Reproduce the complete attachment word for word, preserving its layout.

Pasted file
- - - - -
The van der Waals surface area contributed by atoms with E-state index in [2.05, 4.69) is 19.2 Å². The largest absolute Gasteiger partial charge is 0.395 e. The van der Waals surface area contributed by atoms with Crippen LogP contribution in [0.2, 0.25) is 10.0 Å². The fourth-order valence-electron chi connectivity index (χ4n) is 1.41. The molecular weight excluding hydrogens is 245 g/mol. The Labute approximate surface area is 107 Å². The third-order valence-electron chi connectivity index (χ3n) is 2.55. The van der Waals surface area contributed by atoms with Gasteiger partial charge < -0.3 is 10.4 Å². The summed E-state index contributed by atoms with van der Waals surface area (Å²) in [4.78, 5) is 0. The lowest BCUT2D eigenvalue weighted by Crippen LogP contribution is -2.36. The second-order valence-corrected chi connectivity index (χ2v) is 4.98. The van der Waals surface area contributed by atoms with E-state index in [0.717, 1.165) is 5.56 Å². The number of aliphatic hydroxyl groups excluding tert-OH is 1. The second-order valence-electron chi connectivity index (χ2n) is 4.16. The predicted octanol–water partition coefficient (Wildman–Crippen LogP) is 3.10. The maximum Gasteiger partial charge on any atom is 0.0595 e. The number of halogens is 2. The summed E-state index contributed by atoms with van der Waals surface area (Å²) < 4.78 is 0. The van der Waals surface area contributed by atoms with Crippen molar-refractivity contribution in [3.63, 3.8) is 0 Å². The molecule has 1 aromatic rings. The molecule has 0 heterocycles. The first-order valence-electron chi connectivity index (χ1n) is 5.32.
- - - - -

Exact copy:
The van der Waals surface area contributed by atoms with E-state index in [2.05, 4.69) is 19.2 Å². The largest absolute Gasteiger partial charge is 0.395 e. The van der Waals surface area contributed by atoms with Crippen LogP contribution in [0.2, 0.25) is 10.0 Å². The fourth-order valence-electron chi connectivity index (χ4n) is 1.41. The molecular weight excluding hydrogens is 245 g/mol. The Labute approximate surface area is 107 Å². The third-order valence-electron chi connectivity index (χ3n) is 2.55. The van der Waals surface area contributed by atoms with Gasteiger partial charge < -0.3 is 10.4 Å². The summed E-state index contributed by atoms with van der Waals surface area (Å²) in [4.78, 5) is 0. The lowest BCUT2D eigenvalue weighted by Crippen LogP contribution is -2.36. The second-order valence-corrected chi connectivity index (χ2v) is 4.98. The van der Waals surface area contributed by atoms with E-state index in [0.717, 1.165) is 5.56 Å². The number of aliphatic hydroxyl groups excluding tert-OH is 1. The second-order valence-electron chi connectivity index (χ2n) is 4.16. The predicted octanol–water partition coefficient (Wildman–Crippen LogP) is 3.10. The maximum Gasteiger partial charge on any atom is 0.0595 e. The number of halogens is 2. The summed E-state index contributed by atoms with van der Waals surface area (Å²) < 4.78 is 0. The van der Waals surface area contributed by atoms with Crippen molar-refractivity contribution in [3.63, 3.8) is 0 Å². The molecule has 1 aromatic rings. The molecule has 0 heterocycles. The first-order valence-electron chi connectivity index (χ1n) is 5.32.